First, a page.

Tuesday, June 30, 2009

Green Lizard

The green streak on the brown bark of the tree caught my attention. It turned out to be a wonderfully fluorescent green lizard sitting upside-down on the trunk of the tree:

[caption id="" align="aligncenter" width="451" caption="Green Lizard"]A bright green lizard on a tree. [/caption]

I am not quite sure what the lizard was looking at. Perhaps the person behind the camera was every bit intriguing as the lizard in front of the camera?

Fern Spiral

A fern leaf unrolls itself from a tightly wound spiral towards the light as it grows.

[caption id="" align="aligncenter" width="600" caption="Fern Spiral"]A fresh fern leaf spirals up towards the light. [/caption]

Ferns as a group are quite old - the fossil records date back to the early Carboniferous period, so roughly 360 million years ago, have been found. Isn't it amazing that organisms are so well adapted that the species survives almost 400 million years and shows no sign of weakness?

Even though this long history is certainly not unique to ferns, I always get the feeling that a dinosaur might peek through the leaves at me when I come across a fern ... ;-)

Sunday, June 28, 2009

Book Review: The Hot Shoe Diaries

Joe McNally's [amazon ASIN=0321580141]The Hot Shoe Diaries: Creative Applications of Small Flashes[/amazon] is about lighting using small flashes (strobes). If what you find on Strobist is not enough, this is the book to get.

Joe starts by describing his gear. He's a Nikon guy, clearly in love with his gear, and he clearly knows his stuff very well. I use Canon, so was there a problem? No. Most of what the Nikon strobes can do Canon can do too (and vice versa) so if you understand what he explains, it is quite simple to translate into the Canon world. Effectively you loose less than a dozen pages to "Nikonese".

Joe then presents a large number of his images, explaining how he lit each one of them. There is a lot of anecdotal background describing how he came to make each shot, which I found quite entertaining.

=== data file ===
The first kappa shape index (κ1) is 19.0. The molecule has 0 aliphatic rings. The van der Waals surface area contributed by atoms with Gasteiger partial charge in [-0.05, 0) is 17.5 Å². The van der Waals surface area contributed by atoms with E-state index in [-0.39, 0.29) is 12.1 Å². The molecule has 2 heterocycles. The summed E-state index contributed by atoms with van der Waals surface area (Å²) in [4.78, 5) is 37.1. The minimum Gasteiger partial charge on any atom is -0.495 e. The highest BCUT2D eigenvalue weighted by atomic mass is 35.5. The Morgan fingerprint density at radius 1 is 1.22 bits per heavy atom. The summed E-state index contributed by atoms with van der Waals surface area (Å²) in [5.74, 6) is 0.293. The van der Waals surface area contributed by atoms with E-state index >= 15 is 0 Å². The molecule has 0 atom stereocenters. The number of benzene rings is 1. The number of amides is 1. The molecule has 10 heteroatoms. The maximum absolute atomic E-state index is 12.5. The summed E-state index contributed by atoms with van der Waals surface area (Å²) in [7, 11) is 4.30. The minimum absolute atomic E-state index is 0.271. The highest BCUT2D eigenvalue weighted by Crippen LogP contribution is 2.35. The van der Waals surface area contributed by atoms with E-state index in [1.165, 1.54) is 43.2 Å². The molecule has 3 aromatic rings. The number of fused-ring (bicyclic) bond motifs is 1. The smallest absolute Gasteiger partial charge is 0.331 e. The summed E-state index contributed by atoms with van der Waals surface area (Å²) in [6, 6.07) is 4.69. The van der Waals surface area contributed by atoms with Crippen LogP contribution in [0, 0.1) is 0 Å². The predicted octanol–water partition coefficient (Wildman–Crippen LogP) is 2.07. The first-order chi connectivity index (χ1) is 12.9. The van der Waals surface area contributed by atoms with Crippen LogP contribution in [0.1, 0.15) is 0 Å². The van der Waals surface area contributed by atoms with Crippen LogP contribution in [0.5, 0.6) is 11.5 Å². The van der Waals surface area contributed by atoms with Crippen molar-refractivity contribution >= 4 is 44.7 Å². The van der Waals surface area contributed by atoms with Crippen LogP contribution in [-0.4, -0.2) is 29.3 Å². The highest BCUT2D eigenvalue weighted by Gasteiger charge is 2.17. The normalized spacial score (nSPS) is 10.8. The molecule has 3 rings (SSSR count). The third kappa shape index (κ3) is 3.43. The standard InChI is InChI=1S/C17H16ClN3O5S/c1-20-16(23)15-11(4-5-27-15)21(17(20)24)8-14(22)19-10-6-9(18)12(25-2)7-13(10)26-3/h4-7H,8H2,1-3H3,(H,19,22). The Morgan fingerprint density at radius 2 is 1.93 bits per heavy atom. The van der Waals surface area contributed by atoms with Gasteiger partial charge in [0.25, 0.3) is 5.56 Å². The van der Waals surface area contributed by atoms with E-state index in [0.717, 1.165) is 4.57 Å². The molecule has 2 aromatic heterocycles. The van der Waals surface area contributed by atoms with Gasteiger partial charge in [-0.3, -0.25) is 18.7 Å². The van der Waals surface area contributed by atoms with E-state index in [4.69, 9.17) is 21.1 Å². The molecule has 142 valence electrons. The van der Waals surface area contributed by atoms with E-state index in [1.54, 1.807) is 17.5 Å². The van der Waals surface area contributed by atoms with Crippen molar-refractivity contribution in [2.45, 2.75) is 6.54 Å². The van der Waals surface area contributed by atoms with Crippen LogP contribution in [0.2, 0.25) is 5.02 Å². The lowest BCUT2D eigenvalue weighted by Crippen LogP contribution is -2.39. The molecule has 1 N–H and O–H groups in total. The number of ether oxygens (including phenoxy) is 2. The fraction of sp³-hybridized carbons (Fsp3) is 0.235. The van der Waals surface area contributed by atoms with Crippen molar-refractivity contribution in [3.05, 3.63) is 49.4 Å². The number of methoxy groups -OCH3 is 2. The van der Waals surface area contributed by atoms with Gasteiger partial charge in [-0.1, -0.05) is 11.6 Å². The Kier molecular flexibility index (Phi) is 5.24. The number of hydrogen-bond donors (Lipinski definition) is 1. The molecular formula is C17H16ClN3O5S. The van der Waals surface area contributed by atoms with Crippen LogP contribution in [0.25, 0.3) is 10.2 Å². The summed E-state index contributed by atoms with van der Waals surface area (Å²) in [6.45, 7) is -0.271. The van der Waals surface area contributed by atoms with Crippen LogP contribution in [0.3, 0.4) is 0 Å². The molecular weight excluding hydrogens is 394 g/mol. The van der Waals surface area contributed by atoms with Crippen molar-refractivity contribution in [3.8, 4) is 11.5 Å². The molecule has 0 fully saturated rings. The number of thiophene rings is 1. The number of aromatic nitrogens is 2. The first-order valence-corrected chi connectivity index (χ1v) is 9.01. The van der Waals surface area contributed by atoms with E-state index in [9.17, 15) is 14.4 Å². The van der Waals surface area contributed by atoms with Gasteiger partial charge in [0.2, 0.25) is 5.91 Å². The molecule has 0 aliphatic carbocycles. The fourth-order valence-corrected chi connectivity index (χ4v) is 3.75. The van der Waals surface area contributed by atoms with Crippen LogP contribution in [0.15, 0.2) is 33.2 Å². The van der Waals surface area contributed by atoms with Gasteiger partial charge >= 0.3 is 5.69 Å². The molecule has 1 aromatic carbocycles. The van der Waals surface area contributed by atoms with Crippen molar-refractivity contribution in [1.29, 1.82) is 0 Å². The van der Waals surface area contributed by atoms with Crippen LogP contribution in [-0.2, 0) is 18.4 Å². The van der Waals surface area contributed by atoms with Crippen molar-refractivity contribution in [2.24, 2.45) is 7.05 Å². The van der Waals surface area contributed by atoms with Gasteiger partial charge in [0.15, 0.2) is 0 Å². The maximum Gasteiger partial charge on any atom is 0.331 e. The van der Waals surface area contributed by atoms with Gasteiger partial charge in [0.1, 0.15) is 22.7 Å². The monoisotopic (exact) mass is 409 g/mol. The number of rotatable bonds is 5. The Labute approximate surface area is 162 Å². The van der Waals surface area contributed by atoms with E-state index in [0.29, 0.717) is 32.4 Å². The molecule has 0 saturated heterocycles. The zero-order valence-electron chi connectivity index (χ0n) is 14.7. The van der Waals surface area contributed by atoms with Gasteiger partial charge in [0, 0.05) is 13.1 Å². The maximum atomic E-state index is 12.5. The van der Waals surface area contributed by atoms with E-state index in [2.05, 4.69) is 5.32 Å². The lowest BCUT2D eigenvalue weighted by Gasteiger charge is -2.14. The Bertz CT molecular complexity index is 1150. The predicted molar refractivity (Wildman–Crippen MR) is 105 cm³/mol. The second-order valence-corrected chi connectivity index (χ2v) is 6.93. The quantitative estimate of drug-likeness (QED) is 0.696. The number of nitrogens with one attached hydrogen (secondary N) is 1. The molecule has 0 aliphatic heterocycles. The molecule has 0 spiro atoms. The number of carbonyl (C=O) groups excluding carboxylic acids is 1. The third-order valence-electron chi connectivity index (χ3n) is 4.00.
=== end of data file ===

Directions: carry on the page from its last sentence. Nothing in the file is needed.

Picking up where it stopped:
Speaking of which, Joe is very funny. I laughed out loud a number of times reading the book which is something that can not be said of many photography books. If photography and comedy turns you on, this may be the book for you ...

I found the description of how each image was created easy to understand and visualize (sketches are provided for the mor elaborate setups). Joe clearly is an experienced educator, I had no trouble following him and creating some of the effects.

The selection of images is quite useful as a number of concepts or different ways of lighting are explained which can then be combined for good effect in your own photos. While some pictures are way beyond my ambitions (I do not see myself rigging a dozen strobes to an airplane ... I do not have a dozen strobes :-)) most are directly applicable to situations and subjects that anyone might encounter. I learned a huge amount of practical knowledge.

To summarize: if you are interested in lighting using strobes, this is simply the book to get.

[caption id="" align="alignnone" width="111" caption="5 stars (out of 5)"]5 stars (out of 5) [/caption]

Wednesday, June 24, 2009

Man-child meets Gorilla-child

While visiting a zoo, I saw a wonderful scene:

[caption id="" align="aligncenter" width="533" caption="Man-child meets Gorilla-child"]A boy touches a gorilla child through a pane of glas. [/caption]

A gorilla child was lying on his (her?) mothers back, clearly enjoying the snuggle, and resting his feet on the pane of glass that makes up their habitat.

A boy came along and, wanting to meet the gorilla, touched the apes feet through the pane of glass with his hand. He seemed a bit disappointed that all he felt was the cool, smooth glas, not the warm and soft being on the other side.